• AWAY- .848 OPS
  • 2014
    • HOME- 1.246 OPS
    • AWAY- .811 OPS
  • 2015 *half season w/ COL
    • HOME- .831 OPS
    • AWAY- .697 OPS

Despite the lopsided splits, he still posted great numbers each season. However, the huge gap between his OPS per season on the splits should’ve raised some eyebrows, no?

During his tenure with the Rockies, Tulowitzki earned four All-Star appearances, two Gold Gloves, and two Silver Slugger awards, putting together a rather staggering resumé.

He posted a combined WAR with Colorado of 35.5, and posted a 5.0 WAR or better six times, making him one of the most consistent players in the league. So where or when did it seem to change?

The one large setback in Tulo’s Colorado career, and his biggest issue now, is his health. In his 12-year career, he’s only played 131+ games twice. He’s had issues staying on the field, and for that reason should be called one of the worst contracts in recent MLB memory. His Toronto days are an ugly reflection of his once-great Colorado ones.

Tulo since joining Toronto:

  • 987 PA over 238 games
  • .727 OPS (over three seasons)
  • 101 wRC+ (2015 half with COL), 103 wRC+ (2016), 78 wRC+ (2017)
  •  3.3 WAR (total over three seasons)


It can be argued that Troy Tulowitzki is washed up. His lack of production and inability to stay healthy make him more of a burden than an advantage for Toronto.

Tulowitzki was traded (in the summer of 2015) for prospects Jeff Hoffman, Miguel Castro, and Jesus Tinoco, as well as Jose Reyes, yet he has not been anywhere near the player Toronto was expecting to have for a few years.

Needless to say, it looks like the Rockies made the smart move offloading their star player.

His contract with the Blue Jays is a huge blemish on their team, which is full of horrid contracts. He signed a 10-year, $158-million deal with the Rockies back in 2011, and made $20 million with the Blue Jays this season. He appeared in just 66 games.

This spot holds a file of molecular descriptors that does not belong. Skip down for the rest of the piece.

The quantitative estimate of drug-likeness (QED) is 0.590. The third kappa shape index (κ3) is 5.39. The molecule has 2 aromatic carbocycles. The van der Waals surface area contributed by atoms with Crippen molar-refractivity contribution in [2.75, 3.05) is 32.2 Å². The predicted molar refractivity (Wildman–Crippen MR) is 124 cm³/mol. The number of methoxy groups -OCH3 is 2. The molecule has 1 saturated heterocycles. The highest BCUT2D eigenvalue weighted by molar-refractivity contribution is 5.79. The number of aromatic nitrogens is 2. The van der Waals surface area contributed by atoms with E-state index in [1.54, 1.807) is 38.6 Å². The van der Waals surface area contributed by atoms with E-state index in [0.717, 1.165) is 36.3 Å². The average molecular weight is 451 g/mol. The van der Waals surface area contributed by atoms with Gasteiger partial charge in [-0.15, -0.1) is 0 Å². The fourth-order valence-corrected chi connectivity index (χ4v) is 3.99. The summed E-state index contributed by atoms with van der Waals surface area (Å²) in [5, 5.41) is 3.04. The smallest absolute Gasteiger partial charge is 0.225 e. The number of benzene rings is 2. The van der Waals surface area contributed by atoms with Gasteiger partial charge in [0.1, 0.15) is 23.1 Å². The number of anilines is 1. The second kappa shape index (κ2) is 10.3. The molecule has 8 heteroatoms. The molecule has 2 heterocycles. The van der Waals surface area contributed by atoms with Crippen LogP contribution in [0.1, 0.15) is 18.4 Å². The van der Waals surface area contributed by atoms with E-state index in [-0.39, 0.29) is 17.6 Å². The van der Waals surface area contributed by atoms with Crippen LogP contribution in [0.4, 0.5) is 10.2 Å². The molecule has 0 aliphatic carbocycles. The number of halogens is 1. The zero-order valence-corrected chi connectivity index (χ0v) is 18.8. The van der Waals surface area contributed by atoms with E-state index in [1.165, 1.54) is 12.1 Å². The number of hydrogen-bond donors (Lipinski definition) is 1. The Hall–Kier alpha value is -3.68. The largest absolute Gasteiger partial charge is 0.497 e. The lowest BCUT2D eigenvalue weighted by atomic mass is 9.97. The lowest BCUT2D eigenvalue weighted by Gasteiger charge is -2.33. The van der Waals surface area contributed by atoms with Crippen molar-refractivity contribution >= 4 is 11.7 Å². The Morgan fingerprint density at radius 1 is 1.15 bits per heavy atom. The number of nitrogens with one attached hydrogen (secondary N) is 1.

This is how his salary pays out until the end of the 2021 season:

2018- $20 million

2019- $20 million

2020- $14 million

2021- $15 million option, $4 million buyout

For a player that was already questioned by many because he had the luxury of playing for the Colorado Rockies, earning the initial contract he was given was a great deal if he stayed in a Rockies uniform for his entire career. However, some things are not meant to be.

Tulowitzki’s player value during 2016 and 2017

  • Batting: 1.8 (2016) / -.7 (2017)
  • Base Running: -2.7 (2016) / -3.5 (2017)
  • Fielding: 4.9 (2016) / -1.1 (2017)
  • Positional: 5.5 (2016) / 2.9 (2017)
  • Offense: -0.8 (2016) / -10.5 (2017)
  • Replacement: 16.4 (2016) / 8.0 (2017)

For context, here are Carlos Correa’s past two seasons:

  • Batting: 17.9 (2016) / 30.7 (2017)
  • Base Running: 4.0 (2016) / 1.6 (2017)
  • Fielding: -2.3 (2016) / -1.7 (2017)
  • Positional: 7.0 (2016) / 4.8 (2017)
  • Offense: 21.9 (2016) / 32.4 (2017)
  • Replacement: 19.9 (2016) / 14.9 (2017)

There are clear indications that Tulo has lost a step. He didn’t even play a single game the entire second half of the season, after being placed on the 10-day DL with a hamstring issue. His health, bat speed, and glove work are all in question.

A key contributor to his demise is claimed to be the turf in Rogers Centre. Transitioning from the usual field in Colorado to a false grass in an indoor stadium midway through your age-31 season can be rather tough on the joints and muscles.

While Tulowitzki has had his moments in a Blue Jays uniform, there is no way that this was a move for the future, despite what general manager Alex Anthopoulos said following the trade back in 2015.

Anthopoulos on July 25th, 2o15: “I just think we got better, for the short and for the long term. Ideally, you don’t shop in the rental market; that doesn’t mean we’ll rule it out, we’re open to it, but our preference is always for guys who are under control and will be here for a while.” — “This is a long-term acquisition.”

Since acquiring Tulowitzki, the Blue Jays have been seemingly getting worse each season. While this may in no way be Tulo’s fault, the fact that his production has dipped drastically does indicate his lack of contribution.

  • 2015 record: 93-69
  • 2016 record: 89-73
  • 2017 record: 76-86

The move “for the future” looks to be more of a “weight from the past” if anything. I find that Troy Tulowitzki was one of the best talents that baseball had seen, three or so years ago. Now he is holding his team back, and should be viewed as a washed-up player.